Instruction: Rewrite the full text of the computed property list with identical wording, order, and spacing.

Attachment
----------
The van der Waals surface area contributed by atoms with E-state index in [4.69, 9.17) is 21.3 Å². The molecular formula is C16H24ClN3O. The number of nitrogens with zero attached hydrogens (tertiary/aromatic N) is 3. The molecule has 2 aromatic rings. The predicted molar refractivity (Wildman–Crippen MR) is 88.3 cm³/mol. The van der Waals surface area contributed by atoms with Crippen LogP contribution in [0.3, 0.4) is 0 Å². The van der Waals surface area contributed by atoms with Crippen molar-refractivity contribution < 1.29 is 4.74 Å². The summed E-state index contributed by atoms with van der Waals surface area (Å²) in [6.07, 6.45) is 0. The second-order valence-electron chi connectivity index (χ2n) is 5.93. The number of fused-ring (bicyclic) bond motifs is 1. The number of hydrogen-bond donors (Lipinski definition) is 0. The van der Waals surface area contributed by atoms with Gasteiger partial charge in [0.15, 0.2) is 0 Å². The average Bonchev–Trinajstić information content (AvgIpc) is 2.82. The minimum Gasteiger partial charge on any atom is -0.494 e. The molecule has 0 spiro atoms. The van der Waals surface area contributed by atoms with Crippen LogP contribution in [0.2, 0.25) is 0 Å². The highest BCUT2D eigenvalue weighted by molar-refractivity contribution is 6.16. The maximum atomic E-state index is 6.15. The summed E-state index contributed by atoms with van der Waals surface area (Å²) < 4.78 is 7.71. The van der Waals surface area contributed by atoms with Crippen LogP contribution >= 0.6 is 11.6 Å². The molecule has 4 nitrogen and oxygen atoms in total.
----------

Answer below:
The van der Waals surface area contributed by atoms with E-state index in [4.69, 9.17) is 21.3 Å². The molecular formula is C16H24ClN3O. The number of nitrogens with zero attached hydrogens (tertiary/aromatic N) is 3. The molecule has 2 aromatic rings. The predicted molar refractivity (Wildman–Crippen MR) is 88.3 cm³/mol. The van der Waals surface area contributed by atoms with Crippen LogP contribution in [0.3, 0.4) is 0 Å². The van der Waals surface area contributed by atoms with Crippen molar-refractivity contribution < 1.29 is 4.74 Å². The summed E-state index contributed by atoms with van der Waals surface area (Å²) in [6.07, 6.45) is 0. The second-order valence-electron chi connectivity index (χ2n) is 5.93. The number of fused-ring (bicyclic) bond motifs is 1. The number of hydrogen-bond donors (Lipinski definition) is 0. The van der Waals surface area contributed by atoms with Gasteiger partial charge in [0.15, 0.2) is 0 Å². The average Bonchev–Trinajstić information content (AvgIpc) is 2.82. The minimum Gasteiger partial charge on any atom is -0.494 e. The molecule has 0 spiro atoms. The van der Waals surface area contributed by atoms with Crippen LogP contribution in [0.2, 0.25) is 0 Å². The highest BCUT2D eigenvalue weighted by molar-refractivity contribution is 6.16. The maximum atomic E-state index is 6.15. The summed E-state index contributed by atoms with van der Waals surface area (Å²) < 4.78 is 7.71. The van der Waals surface area contributed by atoms with Crippen LogP contribution >= 0.6 is 11.6 Å². The molecule has 4 nitrogen and oxygen atoms in total.